Unlike the four previous features in this series, this fifth profile does not follow the familiar journey of its predecessors: engagement in social enterprise at an early age. And unlike Kevin Davis, Mark Williamson is not juggling multiple balls in the air. His focus is on just the one enterprise, but by far the most daunting and intimidating challenge covered so far: shifting the current deeply entrenched materialist culture of our country – with its emphasis on status, possessions and obscenely high incomes – into a more balanced, collaborative, less competitive and more humane approach to life.
Appointed Director of Action for Happiness in October 2010, Mark has taken an idea that was only on paper to an emerging mass participation movement with tens of thousands of members and a wide range of activities. It is attempting to halt a trend that has seen the UK become three times richer since the 1950s but with no increase in the level of happiness or public well-being. The new charity’s aim is simply put: to create more happiness in the world around us and less misery.
Mark Williamson’s first three decades would make any ambitious parent proud. It could not have been more successful in conventional terms: three As at A-level, a first class degree, topped up by a PhD gained part-time as he climbed up a steep corporate ladder as a management consultant at Accenture. But a break to collect a Swiss business school’s masters (with distinction) led to a reassessment of his life.
His fast trajectory came, in his words, “without any idea of what the ladder was leaning against” leaving him feeling “deeply unfulfilled helping rich clients become richer”. He goes on “I needed a radical change from a competitive corporate life without much social purpose, to doing something which added to collective happiness.”
A first step on the social entrepreneur ladder in 2006 was setting up a website – ‘what you can do’ – aimed at encouraging personal action on climate change. In the same year he joined Carbon Trust, an independent government-backed company with a mission to accelerate the move to a low carbon economy. While there, he helped launch Solar Press in 2009, a start up company developing low-cost solar cells for use in the developing world. With his own journey towards a more purposeful life progressing well, he saw the advertisement for his current post in the media in 2010.
There were three wise men behind the advert. Richard Layard, founder of the LSE’s Centre for Economic Performance, creator of ‘happiness economics’ which documented what a poor indicator of happiness that income was, and the so-called ‘happiness tsar’ to the Blair and Brown governments. Geoff Mulgan, former director of the Labour government’s strategy unit and number 10’s Policy Unit, who had become director of the Young Foundation. There he initiated research into well-being, leading to pilot programmes on resilience being introduced into schools. And Anthony Seldon, political historian and biographer, Master of Wellington College, who introduced happiness/well-being classes into his school curriculum.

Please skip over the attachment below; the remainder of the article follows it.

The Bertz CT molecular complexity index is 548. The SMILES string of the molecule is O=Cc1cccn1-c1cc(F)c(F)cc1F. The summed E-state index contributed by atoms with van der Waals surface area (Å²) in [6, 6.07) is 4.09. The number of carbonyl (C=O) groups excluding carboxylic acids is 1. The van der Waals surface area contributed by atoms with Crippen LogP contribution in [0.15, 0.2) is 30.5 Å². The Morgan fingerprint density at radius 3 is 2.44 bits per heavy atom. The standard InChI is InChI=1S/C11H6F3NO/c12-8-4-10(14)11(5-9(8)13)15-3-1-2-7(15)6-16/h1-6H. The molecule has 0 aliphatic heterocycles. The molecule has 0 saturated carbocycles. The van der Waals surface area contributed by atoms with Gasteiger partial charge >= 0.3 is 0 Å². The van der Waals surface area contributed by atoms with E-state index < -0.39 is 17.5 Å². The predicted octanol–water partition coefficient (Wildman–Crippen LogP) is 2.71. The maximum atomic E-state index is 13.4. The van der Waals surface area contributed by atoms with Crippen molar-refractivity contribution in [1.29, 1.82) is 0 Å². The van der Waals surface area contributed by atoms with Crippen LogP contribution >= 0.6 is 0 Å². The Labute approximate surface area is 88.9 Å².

The charity launched at an apposite time. A movement for happiness had begun. Layard’s book, ‘Happiness: lessons from a new science’ in 2005 had already created ripples. Senior people in Whitehall had picked up the message. Gus O’Donnell, while still cabinet secretary, spoke at the launch of a Young Foundation’s report on well-being about the shortcomings of GDP as a measure of national progress.
Taking post, Mark persuaded the founders to wait until March 2011 to officially launch the project, and at the same time as a fully functioning website. Two years on it has signed 30,000 up, has 70,000 further followers on Facebook and Twitter, and a million unique users to the site. For the curious there are guides to 10 keys to happier living and 10 common questions about happiness answered. For the more committed it provides ideas and potential actions that members can take up. It encourages user-generated ideas allowing members to post their own suggestions and join with others members to take them forward together. It also acts as a notice board for group activities currently listing events in Brighton, Manchester, Newcastle, Totnes as well as London. A new eight week course on happiness is just being piloted by the charity.
Two annual reports on well-being in the UK have now been published by the Office of National Statistics – the latest in July showing a small increase with high life satisfaction up from 75.9% last year to 77%. Though countries like Denmark and Canada have consistently scored above 80% in similar studies, and most worrying are the 8% of the UK population who rate their life satisfaction below 50%.
True to its cynical tradition, the British media were scathing about the first survey but were less censorious this year. The OECD is encouraging other member states to hold well-being surveys. The UN has also endorsed the movement holding an international conference on well being; endorsing a special resolution promoting happiness; and declaring March 20 a UN International Day of Happiness.
And the former high flyer in the corporate world is a happier man with a firm belief that “a happier society is possible – rather than being some nebulous or idealistic dream.”